The UK is looking at a 20-year extension of the Sizewell B nuclear power plant on England’s east coast to 2055 as Boris Johnson aims to bolster domestic energy supplies following Russia’s invasion of Ukraine.
The extension is one of several options under consideration as the prime minister draws up a new “energy supply strategy”, which will be published next week against the backdrop of highly volatile international gas prices and an escalating cost-of-living crisis.
Johnson’s new approach will not see him cut Britain’s carbon targets, including the plan to reach net zero by 2050, and will see an increase in targets for various renewable energy sources, according to officials.
However, it will also seek to improve security of supply of hydrocarbons by increasing North Sea oil and gas production and potentially keeping some of Britain’s few remaining coal-fired power plants open slightly longer than expected – rather than relying on imports.
Johnson held a meeting with executives from the oil and gas industry on Monday morning where he urged them to increase production. “We have been clear with energy companies and suppliers they have a vital role to play,” Downing Street said.
Britain is set to experience a significant loss in nuclear capacity by the end of the decade as EDF of France and the UK’s Centrica, which own all of the current fleet of reactors, have been forced to close several earlier than planned.
EDF’s 1.2 gigawatt Sizewell B plant in Suffolk, which started operating in 1995 and can meet about 3 per cent of the UK’s electricity demand, is the only one of Britain’s six remaining atomic power plants that will continue generating beyond the end of the decade. Only one new station, the 3.2GW Hinkley Point C in Somerset, is currently under construction. It is due to come on stream in 2026.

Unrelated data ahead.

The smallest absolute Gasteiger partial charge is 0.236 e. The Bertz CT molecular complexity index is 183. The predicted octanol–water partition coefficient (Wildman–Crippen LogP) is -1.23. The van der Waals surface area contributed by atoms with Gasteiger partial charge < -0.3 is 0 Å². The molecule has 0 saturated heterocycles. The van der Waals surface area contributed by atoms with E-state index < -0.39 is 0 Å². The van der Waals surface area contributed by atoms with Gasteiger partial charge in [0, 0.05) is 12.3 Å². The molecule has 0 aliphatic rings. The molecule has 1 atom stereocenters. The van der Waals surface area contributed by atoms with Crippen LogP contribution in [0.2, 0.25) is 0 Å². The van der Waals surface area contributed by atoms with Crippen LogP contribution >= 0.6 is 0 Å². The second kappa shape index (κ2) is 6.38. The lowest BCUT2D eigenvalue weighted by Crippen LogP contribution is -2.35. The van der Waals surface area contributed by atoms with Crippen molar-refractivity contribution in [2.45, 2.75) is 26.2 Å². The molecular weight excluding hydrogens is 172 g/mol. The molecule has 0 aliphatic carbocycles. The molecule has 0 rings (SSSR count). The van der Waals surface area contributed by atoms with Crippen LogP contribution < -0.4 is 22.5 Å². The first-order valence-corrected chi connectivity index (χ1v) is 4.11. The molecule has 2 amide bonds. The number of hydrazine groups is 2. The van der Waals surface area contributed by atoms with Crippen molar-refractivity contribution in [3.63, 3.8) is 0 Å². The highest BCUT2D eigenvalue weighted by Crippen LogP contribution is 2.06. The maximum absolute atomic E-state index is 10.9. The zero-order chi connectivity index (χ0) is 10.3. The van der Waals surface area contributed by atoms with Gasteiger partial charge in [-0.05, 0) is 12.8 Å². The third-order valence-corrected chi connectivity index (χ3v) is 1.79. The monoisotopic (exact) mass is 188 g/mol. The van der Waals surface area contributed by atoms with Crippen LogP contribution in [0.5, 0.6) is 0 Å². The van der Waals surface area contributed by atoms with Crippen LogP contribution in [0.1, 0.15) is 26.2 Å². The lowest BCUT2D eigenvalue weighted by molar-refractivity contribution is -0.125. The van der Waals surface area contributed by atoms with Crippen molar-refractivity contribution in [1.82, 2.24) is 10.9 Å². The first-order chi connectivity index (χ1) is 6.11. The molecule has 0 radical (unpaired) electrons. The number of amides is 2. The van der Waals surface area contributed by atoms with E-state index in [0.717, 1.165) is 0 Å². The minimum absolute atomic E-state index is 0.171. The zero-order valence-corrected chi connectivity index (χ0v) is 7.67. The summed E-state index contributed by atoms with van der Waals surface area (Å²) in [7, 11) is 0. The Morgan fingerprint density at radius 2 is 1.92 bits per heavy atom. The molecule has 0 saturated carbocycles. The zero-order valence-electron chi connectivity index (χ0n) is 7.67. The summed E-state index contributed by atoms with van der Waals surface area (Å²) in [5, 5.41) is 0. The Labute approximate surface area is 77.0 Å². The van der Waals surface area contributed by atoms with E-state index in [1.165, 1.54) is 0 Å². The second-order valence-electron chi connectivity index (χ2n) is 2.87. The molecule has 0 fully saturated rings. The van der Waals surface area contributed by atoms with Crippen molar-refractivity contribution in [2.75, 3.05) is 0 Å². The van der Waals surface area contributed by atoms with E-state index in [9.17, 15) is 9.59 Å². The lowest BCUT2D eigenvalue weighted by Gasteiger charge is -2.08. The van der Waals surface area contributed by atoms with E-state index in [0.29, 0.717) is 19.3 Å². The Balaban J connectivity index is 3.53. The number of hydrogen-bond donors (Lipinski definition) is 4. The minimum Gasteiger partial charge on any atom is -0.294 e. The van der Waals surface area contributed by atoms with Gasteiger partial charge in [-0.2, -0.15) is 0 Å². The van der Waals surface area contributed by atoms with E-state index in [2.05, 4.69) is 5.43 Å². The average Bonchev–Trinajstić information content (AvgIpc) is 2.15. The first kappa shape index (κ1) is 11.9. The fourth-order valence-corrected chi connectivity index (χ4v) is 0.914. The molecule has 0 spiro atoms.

Ministers are encouraging investors to build another new plant on a site adjacent to Sizewell B but are also keen for EDF to invest the estimated £ 500mn- £ 700mn that would be needed to extend the life of the existing station to 2055.
Kwasi Kwarteng, business secretary, visited Sizewell in January, where he met EDF directors and some of the workforce.
Government officials said Kwarteng was supportive towards EDF, which is “actively exploring” a 20-year extension for Sizewell B and is aiming to make a final decision on the project in 2024, for which UK government approval would be required. “It probably will be extended,” said one official.
Paul Morton, chief nuclear officer at EDF Energy, the UK arm of the French utility, said: “Sizewell B power station is an important national asset that helps deliver clean, independent energy supplies.”
Britain started the decade with just over 9GW of nuclear capacity, which provided about a fifth of the country’s electricity, but that has already dropped by 2GW after EDF was forced to close the 1.1GW Dungeness plant in Kent last summer, seven years ahead of schedule .
Hunterston B in North Ayrshire, which had a capacity of 965 megawatts, closed in January. The 965MW Hinkley Point B plant in Somerset is due to enter decommissioning from July this year.
Energy leaders are also urging the prime minister to fast-track planning processes for clean energy projects and necessary extensions of the electricity grid as part of his strategy.
Keith Anderson, chief executive of ScottishPower, said: “Doubling down on decarbonisation is in the national interest – renewables are already blunting the blow of soaring global gas prices and paying into the UK pot – we now need to turbo charge it.”